Research Projects
Molecular Basis of Neuronal Mitochondria Functions in Normal Ageing and Parkinson’S Disease Using In Vitro and In Vivo Experimental Models

Programme(s) to which this project applies:

☒ MPhil/PhD ☑ MRes[Med] ☒ URIS

Objective and Significance:

Parkinson's disease (PD) is characterized by loss of nigrostriatal dopaminergic (DA) neurons which control body movement and stability. Mitochondrial dysfunction and neuroinflammation cause reactive oxygen species (ROS) generation, which is a major cause of DA cell death in PD. Mitochondrial Complex-I deficiency and neuroinflammation form a vicious cycle resulting in further damage. Developing strategies to slow down neurodegeneration from inflammatory damages remain a viable approach to delay PD progression. Our studies aim to elucidate the bioenergetic mechanism of how neuronal mitochondrial uncoupling proteins (UCPs) regulate respiratory complexes activity and oxygen consumption to increase ATP synthesis, and prevent ROS generation; and to elucidate how UCP expression maintain oxidative balance and energy supply in survival of primary neuron against inflammatory stresses, and how UCP expression under NF-κB activation in astrocytes affects the release of neurotrophic factors and neuronal survival. Our present work highlights the possibility of improving cellular energy homeostasis by intervention to mitochondrial respiratory complexes to support neuronal survival.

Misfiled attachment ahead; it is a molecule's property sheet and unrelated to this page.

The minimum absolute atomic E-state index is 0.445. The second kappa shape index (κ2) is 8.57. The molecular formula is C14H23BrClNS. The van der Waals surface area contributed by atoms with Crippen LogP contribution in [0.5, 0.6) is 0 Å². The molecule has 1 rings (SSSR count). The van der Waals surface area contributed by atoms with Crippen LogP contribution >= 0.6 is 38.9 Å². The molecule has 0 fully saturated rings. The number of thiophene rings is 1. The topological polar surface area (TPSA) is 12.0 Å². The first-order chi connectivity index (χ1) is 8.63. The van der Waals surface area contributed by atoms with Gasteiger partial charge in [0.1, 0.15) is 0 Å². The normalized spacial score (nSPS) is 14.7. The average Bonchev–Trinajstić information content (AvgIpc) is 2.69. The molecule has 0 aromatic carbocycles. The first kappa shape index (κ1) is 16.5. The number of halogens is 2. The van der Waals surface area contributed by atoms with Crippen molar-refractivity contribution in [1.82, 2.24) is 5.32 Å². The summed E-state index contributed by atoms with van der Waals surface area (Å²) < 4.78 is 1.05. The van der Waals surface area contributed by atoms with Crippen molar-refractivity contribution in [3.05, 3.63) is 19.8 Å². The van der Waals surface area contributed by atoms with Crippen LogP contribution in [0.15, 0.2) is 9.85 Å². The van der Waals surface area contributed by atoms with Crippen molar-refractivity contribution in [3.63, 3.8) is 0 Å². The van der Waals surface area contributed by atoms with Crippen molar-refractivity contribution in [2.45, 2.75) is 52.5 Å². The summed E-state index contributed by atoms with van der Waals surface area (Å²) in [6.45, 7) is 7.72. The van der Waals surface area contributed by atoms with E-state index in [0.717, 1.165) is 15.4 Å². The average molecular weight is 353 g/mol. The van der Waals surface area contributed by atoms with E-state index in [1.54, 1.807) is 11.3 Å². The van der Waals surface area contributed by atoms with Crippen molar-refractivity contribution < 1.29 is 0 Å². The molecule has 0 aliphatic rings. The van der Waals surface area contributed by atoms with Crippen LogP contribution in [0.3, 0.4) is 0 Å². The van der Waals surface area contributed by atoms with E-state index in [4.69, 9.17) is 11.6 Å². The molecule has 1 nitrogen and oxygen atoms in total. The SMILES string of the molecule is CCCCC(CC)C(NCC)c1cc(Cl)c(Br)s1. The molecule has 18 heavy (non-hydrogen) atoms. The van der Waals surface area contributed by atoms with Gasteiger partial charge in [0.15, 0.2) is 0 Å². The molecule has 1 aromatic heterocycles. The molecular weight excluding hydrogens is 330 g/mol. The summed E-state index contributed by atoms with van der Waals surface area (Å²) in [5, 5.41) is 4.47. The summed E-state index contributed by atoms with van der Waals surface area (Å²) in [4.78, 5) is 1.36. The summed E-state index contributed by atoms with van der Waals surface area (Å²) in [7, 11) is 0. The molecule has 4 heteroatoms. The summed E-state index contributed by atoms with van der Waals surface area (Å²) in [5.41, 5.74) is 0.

Research Plan and Methodology:

To understand the changes of mitochondria bioenergetics, we will use human neuroblastoma cells either overexpressing or knocking down UCP expression to study the changes in mitochondrial membrane potential (MMP), the overall ATP output, and the levels of ROS generation during normal and stressed conditions. We will measure mitochondrial complexes activity by spectrophotometry enzyme assays, changes in MMP by JC-1 staining, superoxide levels by DHE staining, and ATP production via either Complex-I or -II respiration. Mitochondria will be isolated to measure oxygen consumption and their state of coupling to demonstrate the efficiency of mitochondria (e.g. State4:State3; ADP:O ratios). Also, we will determine cell survival against inflammatory stresses after modulating expression level of UCP in primary neurons and astrocytes. We will assess the level of neuronal cell death (both necrotic and apoptotic) using cell viability assays and flow cytometry, followed by sets of mitochondrial assays as described. For astrocytes, we will compare the release of neurotrophic factors, including BDNF, GDNF, NGF, glutamate, and ATP, after overexpressing or knocking down UCP4 by western blot and ELISA as previously described. Levels of neurotrophic factors will be determined in astrocyte conditioned medium with and without inflammatory stimuli (e.g. TNFα and LPS), to determine the potential effects of astrocyte released factors on neuronal survival.

Professor SL Ho, Department of Medicine


For more information or to express interest for this project, please email the supervisor or the specified contact point in the project description.  Interested candidates are advised to enclose with your email:

  1. your CV,
  2. a brief description of your research interest and experience, and
  3. two reference letters (not required for HKUMed UG students seeking MRes[Med]/URIS projects).

Information on the research programme, funding support and admission documentations could be referenced online at the Research Postgraduate Admissions website. General admission enquiries should be directed to

HKUMed MBBS students interested in the Master of Research in Medicine (MRes[Med]) programme may visit the programme website for more information.  

HKUMed UG students interested in the Undergraduate Research Internship Scheme (URIS) may visit the scheme’s website for more information.